Apart from watching the division process of your assets—from your business, bank account, and home—you will also be mourning the loss of your partner. In this very moment, you might see your ex as unfaithful or an individual who turned out to be vicious, cruel, cold, or apathetic—a version of them you could have never once imagined—but at some point in your life, you also believed that they were the best. There was real love.

Accept all the feelings you experience during and after the divorce, including when the feelings relate to curiosity, frustration, and disappointment. The feelings are all normal, and you should be true to yourself. Accept each feeling.

Be sure to create proper boundaries for yourself, too, while you work through these complicated, often confusing, feelings. It’s OK (and perfectly normal) to be curious about how your ex is doing now that you’ve separated, but those feelings shouldn’t be fostered and developed into any sort of obsessive behaviors, like online stalking. If you feel you’d benefit from working with someone through this period, find a reliable therapist who has expertise in helping people with similar problems.

Reconnect with Yourself

The hardest part of the whole divorce journey is to be grateful for it in the end. Gratitude involves acknowledging the blessings and benefits that you have received or you are about to receive in your life. If you don’t feel like you are ready to forgive and be grateful, that’s OK. Start with flexing your gratitude muscles.

That doesn’t mean that you should force yourself to feel like you are grateful when you are not. Instead, take a few minutes each day to acknowledge all the good things in your life—no matter how you feel at that moment. Start with the small things, like beautiful weather and your favorite song on the radio, and soon you will be surprised to realize the amount of gratitude your heart holds.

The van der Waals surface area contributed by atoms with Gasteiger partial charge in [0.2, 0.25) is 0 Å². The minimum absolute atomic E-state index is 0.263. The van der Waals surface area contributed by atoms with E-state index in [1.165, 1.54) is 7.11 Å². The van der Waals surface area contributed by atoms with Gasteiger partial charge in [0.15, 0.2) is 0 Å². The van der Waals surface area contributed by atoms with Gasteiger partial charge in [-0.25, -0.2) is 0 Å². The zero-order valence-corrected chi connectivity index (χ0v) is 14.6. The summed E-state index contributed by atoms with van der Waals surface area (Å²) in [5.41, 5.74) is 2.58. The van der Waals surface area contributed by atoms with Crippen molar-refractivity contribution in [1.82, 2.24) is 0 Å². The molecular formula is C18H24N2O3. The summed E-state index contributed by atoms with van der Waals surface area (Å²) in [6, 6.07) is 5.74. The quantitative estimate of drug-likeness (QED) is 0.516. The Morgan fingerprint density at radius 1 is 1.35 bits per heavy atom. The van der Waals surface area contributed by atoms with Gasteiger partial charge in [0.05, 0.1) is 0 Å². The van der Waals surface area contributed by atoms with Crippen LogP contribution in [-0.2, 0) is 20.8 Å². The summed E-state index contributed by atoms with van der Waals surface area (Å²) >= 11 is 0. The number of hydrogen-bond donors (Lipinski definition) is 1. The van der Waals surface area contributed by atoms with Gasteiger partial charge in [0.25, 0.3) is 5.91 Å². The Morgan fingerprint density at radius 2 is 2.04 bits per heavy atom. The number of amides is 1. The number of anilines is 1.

A separation or divorce is also a time to reconnect with some of your goals. Take time to remember all the ambitions—whether in your career, health, or something else—but didn’t pursue because they were temporarily eclipsed by your relationship goals. The time is just right to reconnect with those exciting ideas that lit you up inside. It’s time to reintroduce yourself to that excited you.


During a divorce, it can feel particularly challenging to find joy and peace in the moment, but that doesn’t mean it will always be this way.

Remember the world is full of incredible opportunities, wonderful experiences, and (yes!) even future love, so be patient with yourself. Life favors people who embrace what life offers, and manifest the rest. To lead a better life on the other side of this difficult moment, remember to tap into that inner peace and incorporate it into your daily life.

About the Author

Mark Meyer works as the content manager for Spokeo. His field of expertise includes business and marketing. Besides, he is a big fan of psychology and self-improvement practices. In his spare time, he enjoys hiking and surfing.

About the Author: